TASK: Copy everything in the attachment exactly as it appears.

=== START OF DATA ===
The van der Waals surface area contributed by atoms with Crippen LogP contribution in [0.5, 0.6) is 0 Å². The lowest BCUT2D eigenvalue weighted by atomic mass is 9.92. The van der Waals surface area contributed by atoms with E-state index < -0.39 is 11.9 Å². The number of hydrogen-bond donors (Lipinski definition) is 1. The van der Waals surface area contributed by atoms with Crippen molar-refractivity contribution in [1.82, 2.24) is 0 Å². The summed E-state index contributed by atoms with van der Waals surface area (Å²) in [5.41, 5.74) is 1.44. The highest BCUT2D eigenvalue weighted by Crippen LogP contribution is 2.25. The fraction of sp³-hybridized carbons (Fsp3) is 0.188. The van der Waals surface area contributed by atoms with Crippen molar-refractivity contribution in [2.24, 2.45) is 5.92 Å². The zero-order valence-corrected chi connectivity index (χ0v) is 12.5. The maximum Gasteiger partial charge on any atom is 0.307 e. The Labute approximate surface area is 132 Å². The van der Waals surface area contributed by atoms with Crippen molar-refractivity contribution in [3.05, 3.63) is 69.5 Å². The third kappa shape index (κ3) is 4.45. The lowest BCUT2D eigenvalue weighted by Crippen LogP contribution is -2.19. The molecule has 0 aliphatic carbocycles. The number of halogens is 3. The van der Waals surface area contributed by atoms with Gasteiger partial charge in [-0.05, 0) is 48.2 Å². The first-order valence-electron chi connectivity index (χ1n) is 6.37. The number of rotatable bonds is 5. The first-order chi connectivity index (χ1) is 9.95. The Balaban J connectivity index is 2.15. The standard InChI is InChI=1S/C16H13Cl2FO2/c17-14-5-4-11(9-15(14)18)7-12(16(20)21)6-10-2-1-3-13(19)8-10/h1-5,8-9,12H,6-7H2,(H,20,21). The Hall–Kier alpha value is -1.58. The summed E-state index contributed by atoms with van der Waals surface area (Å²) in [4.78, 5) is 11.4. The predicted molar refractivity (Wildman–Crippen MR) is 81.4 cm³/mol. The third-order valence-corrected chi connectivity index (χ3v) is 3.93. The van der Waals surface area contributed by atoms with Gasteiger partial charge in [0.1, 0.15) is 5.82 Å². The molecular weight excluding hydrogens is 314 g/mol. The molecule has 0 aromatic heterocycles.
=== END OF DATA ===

The van der Waals surface area contributed by atoms with Crippen LogP contribution in [0.5, 0.6) is 0 Å². The lowest BCUT2D eigenvalue weighted by atomic mass is 9.92. The van der Waals surface area contributed by atoms with E-state index < -0.39 is 11.9 Å². The number of hydrogen-bond donors (Lipinski definition) is 1. The van der Waals surface area contributed by atoms with Crippen molar-refractivity contribution in [1.82, 2.24) is 0 Å². The summed E-state index contributed by atoms with van der Waals surface area (Å²) in [5.41, 5.74) is 1.44. The highest BCUT2D eigenvalue weighted by Crippen LogP contribution is 2.25. The fraction of sp³-hybridized carbons (Fsp3) is 0.188. The van der Waals surface area contributed by atoms with Crippen molar-refractivity contribution in [2.24, 2.45) is 5.92 Å². The zero-order valence-corrected chi connectivity index (χ0v) is 12.5. The maximum Gasteiger partial charge on any atom is 0.307 e. The Labute approximate surface area is 132 Å². The van der Waals surface area contributed by atoms with Crippen molar-refractivity contribution in [3.05, 3.63) is 69.5 Å². The third kappa shape index (κ3) is 4.45. The lowest BCUT2D eigenvalue weighted by Crippen LogP contribution is -2.19. The molecule has 0 aliphatic carbocycles. The number of halogens is 3. The van der Waals surface area contributed by atoms with Gasteiger partial charge in [-0.05, 0) is 48.2 Å². The first-order valence-electron chi connectivity index (χ1n) is 6.37. The number of rotatable bonds is 5. The first-order chi connectivity index (χ1) is 9.95. The Balaban J connectivity index is 2.15. The standard InChI is InChI=1S/C16H13Cl2FO2/c17-14-5-4-11(9-15(14)18)7-12(16(20)21)6-10-2-1-3-13(19)8-10/h1-5,8-9,12H,6-7H2,(H,20,21). The Hall–Kier alpha value is -1.58. The summed E-state index contributed by atoms with van der Waals surface area (Å²) in [4.78, 5) is 11.4. The predicted molar refractivity (Wildman–Crippen MR) is 81.4 cm³/mol. The third-order valence-corrected chi connectivity index (χ3v) is 3.93. The van der Waals surface area contributed by atoms with Gasteiger partial charge in [0.1, 0.15) is 5.82 Å². The molecular weight excluding hydrogens is 314 g/mol. The molecule has 0 aromatic heterocycles.